“Eden has brought people together to think about ideas and the spin-off ideas and projects that have come from that will continue. Even if Eden doesn’t happen those projects will still be driven forward.”

Fiona Lugiano, deputy chief executive at Lancaster headquartered education qualification awarding organisation and Red Rose Award winner Ascentis, agrees Eden is already making a difference.

She says: “We’ve been working on the Eden Project and with businesses in the local area and we’ve been getting lots of ideas from it.

“It’s almost been an ‘ideas catalyst’ because the businesses we’ve been working with are ones we wouldn’t necessarily be in contact with normally. So that’s something that has come from it.

“It’s not very tangible, it’s not a big, massive project, but it’s getting people talking to each other in the local area which is always a good thing.”

Caroline Rayner, partner at law firm Baines Wilson, has been impressed by the engagement around the Eden North programme and believes the area’s business community has to keep getting behind the project.

She says: “Eden have been speaking from the perspective of being in the business community. They’ve been so engaging; they keep us updated.

“We sponsored a business breakfast a few months ago and they came to speak. They talked about where they were up to, and they are talking about ‘when’ not ‘if’ it happens. They are saying ‘think big’.”

Dan Knowles, digital community developer at Lancaster based D&S Knowles Consulting and Lancashire Digital Hub, believes business are making the right noises. He says: “The key stakeholders are doing what they should be. They are right behind it.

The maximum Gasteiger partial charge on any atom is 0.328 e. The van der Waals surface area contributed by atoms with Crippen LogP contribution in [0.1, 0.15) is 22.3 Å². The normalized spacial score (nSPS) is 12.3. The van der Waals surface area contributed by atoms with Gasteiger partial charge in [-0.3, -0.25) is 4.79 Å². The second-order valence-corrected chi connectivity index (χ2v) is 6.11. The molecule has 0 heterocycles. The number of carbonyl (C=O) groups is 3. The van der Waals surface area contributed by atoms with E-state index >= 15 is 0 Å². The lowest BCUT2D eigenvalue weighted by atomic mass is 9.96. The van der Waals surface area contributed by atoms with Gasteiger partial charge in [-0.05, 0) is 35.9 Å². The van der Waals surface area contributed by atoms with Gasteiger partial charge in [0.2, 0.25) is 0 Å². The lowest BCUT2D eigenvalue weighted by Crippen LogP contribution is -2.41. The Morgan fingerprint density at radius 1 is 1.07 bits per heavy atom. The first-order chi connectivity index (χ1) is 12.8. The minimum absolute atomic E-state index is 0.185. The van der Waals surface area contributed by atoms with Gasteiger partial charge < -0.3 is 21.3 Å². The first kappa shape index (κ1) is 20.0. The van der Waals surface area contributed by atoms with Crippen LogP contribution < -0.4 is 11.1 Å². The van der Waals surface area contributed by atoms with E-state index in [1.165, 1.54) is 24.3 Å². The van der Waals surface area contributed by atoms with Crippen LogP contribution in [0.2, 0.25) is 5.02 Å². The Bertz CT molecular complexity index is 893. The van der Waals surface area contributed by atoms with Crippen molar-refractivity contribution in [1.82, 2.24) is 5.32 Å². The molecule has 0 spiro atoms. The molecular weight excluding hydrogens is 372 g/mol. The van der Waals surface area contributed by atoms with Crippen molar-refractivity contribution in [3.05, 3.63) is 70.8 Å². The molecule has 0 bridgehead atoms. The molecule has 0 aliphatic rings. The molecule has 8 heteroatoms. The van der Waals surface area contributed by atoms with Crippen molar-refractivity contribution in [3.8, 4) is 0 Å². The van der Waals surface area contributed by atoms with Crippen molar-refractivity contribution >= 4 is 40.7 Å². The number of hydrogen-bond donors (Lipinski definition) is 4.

“The chamber, the city council, the county council, the university, I think they’re doing all the right things to make sure that the noise is heard and if it comes it is a game-changer.”

However, there is a sense of frustration over the speed of progress. Charlie Haywood, founder of Lancaster based creative agency Hotfoot Design, believes Eden will continue to attract wider business interest in the district and act as a catalyst for companies to move into the area but says the government now needs to make its move.

He says: “It just seems to be going on and on. If this was planned for a big city, it would have happened a lot quicker. We’ve been having this conversation for years.”

Nick Dagger is head of marketing at Lancaster business ICS Accounting. He would also like to see the government moving faster. And he believes the area needs a Plan B if the unthinkable happens and Eden doesn’t go ahead.

He says: “It is a quick win for the government and people of all generations are keen for Eden to be a success.

“But there is a big question and that is: ‘If it doesn’t happen what is the plan for Morecambe and the district?’”

Enjoyed this? Read more from Ged Henderson